Photos 5 to 12  were taken during the superior level practice in which each student had to prepare their own dish but we decided to make it a teamwork challenge and prepare a large dish. When you think of 8 people working for 3 hours – 24 man hours, it really gives you perspective on how many people have worked with Anonin Carem to make his amazing banquette.

Thanks for reading,

Michael

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Tip/Guidance for the Young Chef: A Few Words About the Woman in the Kitchen – Personal View

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Not long ago in a discussion group a colleague of mine stated that there are more men in the kitchen and asked whether there is a difference between female chefs and male chefs, here was my answer:

One of the reasons that there are more male chefs in the kitchen lies within the fact that the first (and I will not go into very detailed history) guilds of chefs and the general concept of a kitchen brigade originated in the military.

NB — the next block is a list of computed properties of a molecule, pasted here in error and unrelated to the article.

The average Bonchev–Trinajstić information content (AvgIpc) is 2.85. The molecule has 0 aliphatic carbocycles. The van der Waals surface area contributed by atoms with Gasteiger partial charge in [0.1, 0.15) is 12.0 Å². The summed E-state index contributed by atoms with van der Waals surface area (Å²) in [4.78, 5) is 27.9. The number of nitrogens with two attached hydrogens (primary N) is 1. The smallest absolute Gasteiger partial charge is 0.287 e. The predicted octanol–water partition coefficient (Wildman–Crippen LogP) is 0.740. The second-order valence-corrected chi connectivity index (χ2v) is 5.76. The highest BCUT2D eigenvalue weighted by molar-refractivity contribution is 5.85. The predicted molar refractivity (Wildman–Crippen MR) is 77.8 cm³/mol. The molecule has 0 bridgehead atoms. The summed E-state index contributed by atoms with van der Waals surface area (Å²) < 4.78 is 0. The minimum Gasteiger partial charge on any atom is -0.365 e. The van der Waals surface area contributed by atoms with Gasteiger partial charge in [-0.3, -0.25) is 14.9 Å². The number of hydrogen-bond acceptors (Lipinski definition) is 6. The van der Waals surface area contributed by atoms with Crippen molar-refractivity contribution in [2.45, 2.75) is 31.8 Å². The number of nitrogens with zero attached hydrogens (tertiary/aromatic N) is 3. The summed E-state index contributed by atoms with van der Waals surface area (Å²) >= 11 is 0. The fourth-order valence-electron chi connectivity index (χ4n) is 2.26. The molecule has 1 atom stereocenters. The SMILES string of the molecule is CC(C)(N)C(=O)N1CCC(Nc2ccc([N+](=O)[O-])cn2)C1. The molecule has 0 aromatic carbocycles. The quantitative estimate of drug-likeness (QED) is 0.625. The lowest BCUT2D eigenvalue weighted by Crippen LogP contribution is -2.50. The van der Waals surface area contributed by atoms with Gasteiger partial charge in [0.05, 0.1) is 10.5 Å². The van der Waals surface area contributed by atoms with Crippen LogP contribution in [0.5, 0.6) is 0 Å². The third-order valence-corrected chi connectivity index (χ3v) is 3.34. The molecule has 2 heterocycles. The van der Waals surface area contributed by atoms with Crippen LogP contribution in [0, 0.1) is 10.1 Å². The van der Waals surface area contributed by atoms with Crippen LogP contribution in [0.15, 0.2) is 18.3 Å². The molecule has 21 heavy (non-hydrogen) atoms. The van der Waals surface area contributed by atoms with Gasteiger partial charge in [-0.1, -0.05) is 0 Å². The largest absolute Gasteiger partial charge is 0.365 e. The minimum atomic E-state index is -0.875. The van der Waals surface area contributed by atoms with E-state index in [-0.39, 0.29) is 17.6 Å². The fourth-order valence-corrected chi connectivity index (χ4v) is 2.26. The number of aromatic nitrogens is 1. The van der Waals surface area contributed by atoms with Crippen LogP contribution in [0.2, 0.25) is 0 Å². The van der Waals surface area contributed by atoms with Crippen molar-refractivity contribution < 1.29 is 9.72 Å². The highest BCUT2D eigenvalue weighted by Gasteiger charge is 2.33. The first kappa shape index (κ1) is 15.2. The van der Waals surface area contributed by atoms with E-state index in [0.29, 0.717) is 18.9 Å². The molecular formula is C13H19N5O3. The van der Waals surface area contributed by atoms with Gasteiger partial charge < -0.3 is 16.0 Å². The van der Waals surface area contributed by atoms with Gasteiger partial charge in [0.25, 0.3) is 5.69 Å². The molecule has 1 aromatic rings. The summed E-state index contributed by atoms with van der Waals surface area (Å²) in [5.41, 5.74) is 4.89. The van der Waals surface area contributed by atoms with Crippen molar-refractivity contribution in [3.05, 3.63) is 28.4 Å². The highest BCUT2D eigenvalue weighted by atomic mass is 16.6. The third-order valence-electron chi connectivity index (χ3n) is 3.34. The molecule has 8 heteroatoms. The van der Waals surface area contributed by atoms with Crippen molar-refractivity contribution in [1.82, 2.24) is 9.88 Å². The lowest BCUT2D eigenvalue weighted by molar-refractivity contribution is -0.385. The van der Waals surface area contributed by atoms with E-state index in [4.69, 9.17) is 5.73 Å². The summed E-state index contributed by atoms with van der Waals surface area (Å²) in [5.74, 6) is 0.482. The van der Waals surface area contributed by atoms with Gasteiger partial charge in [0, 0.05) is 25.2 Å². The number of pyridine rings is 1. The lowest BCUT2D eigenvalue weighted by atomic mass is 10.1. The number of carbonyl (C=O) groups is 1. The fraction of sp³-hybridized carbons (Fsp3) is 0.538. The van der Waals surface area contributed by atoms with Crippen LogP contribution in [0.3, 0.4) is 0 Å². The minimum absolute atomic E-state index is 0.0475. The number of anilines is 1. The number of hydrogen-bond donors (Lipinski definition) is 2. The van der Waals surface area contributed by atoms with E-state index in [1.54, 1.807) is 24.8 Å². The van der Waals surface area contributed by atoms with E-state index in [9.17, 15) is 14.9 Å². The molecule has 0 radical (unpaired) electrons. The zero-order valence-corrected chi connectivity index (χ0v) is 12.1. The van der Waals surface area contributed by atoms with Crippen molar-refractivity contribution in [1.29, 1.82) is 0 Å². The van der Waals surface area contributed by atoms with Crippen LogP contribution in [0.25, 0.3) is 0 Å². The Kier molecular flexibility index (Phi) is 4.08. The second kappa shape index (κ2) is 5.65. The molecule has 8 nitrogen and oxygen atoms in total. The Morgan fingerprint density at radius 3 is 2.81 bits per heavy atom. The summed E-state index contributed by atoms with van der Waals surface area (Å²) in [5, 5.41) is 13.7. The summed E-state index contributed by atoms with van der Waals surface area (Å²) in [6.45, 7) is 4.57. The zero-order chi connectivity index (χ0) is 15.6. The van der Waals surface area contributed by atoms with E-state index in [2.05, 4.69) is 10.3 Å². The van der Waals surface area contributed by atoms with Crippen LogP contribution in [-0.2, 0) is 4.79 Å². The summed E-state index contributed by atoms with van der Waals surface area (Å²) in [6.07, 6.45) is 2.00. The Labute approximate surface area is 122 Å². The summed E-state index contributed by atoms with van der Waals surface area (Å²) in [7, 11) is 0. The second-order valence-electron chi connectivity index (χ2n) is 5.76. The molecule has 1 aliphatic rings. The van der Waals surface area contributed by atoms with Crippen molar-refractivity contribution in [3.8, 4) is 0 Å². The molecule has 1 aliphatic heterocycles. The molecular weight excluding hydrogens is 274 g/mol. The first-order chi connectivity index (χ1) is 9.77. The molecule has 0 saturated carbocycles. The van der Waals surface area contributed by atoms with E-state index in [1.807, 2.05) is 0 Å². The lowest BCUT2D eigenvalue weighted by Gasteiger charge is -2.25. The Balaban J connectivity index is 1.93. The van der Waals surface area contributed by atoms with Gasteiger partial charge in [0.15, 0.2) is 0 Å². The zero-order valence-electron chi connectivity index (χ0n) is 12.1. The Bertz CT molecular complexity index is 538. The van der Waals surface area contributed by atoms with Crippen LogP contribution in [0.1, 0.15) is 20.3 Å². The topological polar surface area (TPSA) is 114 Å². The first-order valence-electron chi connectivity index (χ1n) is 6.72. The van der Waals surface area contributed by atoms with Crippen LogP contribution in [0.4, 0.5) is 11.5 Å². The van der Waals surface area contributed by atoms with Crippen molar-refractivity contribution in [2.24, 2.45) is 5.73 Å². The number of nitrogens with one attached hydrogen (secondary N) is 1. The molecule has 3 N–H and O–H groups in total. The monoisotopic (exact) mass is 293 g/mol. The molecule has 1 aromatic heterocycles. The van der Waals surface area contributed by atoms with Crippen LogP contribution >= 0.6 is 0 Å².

Fun fact: the classic chef’s jacket with two rows of buttons is based on the model of the Turkish military shirt.

When women take on careers that were defined by men they mostly prove to succeed just as well as men if not better (of course we can’t make generalizations), we have seen this with female surgeons, pilots, lawyers, and many other professions. I personally have a lot of respect for women who choose to go for careers dominated by men, these women oftentimes have to deal with men with big egos (it’s not by coincidence that when I decided to take flying lessons I chose a school ran by a female pilot – without offending anyone).

As one who has always had and still gets the privilege to employ women in my kitchens, teach both many men and women, and eat in the kitchens run by women – I must say that usually those who choose and remain in the profession are not easily defeated by anything, not even the excuse of fatigue and long hours, a woman that has chosen the profession – in general, knows she is entering the world of male cooks with high egos so  she is already in the state of mind to defend her status and prove her way up the ladder. So women that have decided to stay in the harsh kitchen world are usually just as good or even better, sorry guys!